web analytics

Why is there a media honeymoon?

Written By: - Date published: 2:53 pm, November 25th, 2008 - 41 comments
Categories: labour, Media, national/act government - Tags:

Why do new leaders get honeymoons? When you think about it, there’s no objective reason why a leader should get an easy run at first, not be asked the hard questions, be served lavish praise. So why does it happen?

Well, I asked around a few people who’d been there and done that, and the only credible answer I got was that it’s because the press gallery and the new leader are building relationships. It works like this: gallery journos need access, that means they have to get the new leader and his ministers to trust them, and that means no critical articles. To protect their ability to gain information for writing stories, the media have to only write nice stories. The new government has the power to shut them out, so they’ve got to protect their own arses. The new leaders are also building relationships. Flush with victory they are in an open, welcoming mood and with the media being so nice to them, they are minded to be even more open and friendly toward them. When you’re getting to be friends with people, and when your job prospects depend on good relations with them, it’s easy to have a honeymoon.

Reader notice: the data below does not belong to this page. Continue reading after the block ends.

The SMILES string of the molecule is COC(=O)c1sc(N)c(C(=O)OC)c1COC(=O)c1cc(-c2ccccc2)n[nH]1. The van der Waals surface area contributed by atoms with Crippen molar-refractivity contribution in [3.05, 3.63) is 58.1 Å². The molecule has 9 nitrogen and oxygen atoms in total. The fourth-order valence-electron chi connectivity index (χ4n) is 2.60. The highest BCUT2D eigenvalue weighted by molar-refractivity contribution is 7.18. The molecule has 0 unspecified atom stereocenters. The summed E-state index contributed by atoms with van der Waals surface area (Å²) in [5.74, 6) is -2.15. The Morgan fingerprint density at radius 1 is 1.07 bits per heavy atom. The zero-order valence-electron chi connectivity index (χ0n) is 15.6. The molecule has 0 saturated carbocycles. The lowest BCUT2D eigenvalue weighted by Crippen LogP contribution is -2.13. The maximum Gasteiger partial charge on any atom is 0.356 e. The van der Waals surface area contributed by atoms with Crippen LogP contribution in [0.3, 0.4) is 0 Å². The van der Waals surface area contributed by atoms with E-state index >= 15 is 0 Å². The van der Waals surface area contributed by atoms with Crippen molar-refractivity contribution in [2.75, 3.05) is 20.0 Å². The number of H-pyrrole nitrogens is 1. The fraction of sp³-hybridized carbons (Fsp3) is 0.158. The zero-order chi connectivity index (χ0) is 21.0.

It’s not until one of the half-dozen people who essentially control our political discourse starts writing critical articles and others follow them that the honeymoon ends. That never really happened to Key during his time in opposition. Sure the political editors all got in their pro forma critical pieces but all were afraid of getting offside with someone they were certain would soon be PM. Moreover, some of them have a career change to consider. Watch over the next few weeks for at least one, possibly more, of the top political journos to join Key’s office.

Now, I know what you’re thinking – ‘this sucks, the people meant to hold our politicians to account are too busy trying to keep their jobs or get new ones’. Yeah, it does suck but there’s no changing the lay of the land. Instead, the Left, and Labour in particular, needs to do a much better job working with the media than they have done.

There is a tendency for the Left to view the media as an enemy to be fought, which is a big mistake. While the old media still control how the public perceives politics, Labour needs to work with them. In particular, they need to turn away from this paralysing ‘risk avoidance’ model and, instead, work on building personal relationships with the media.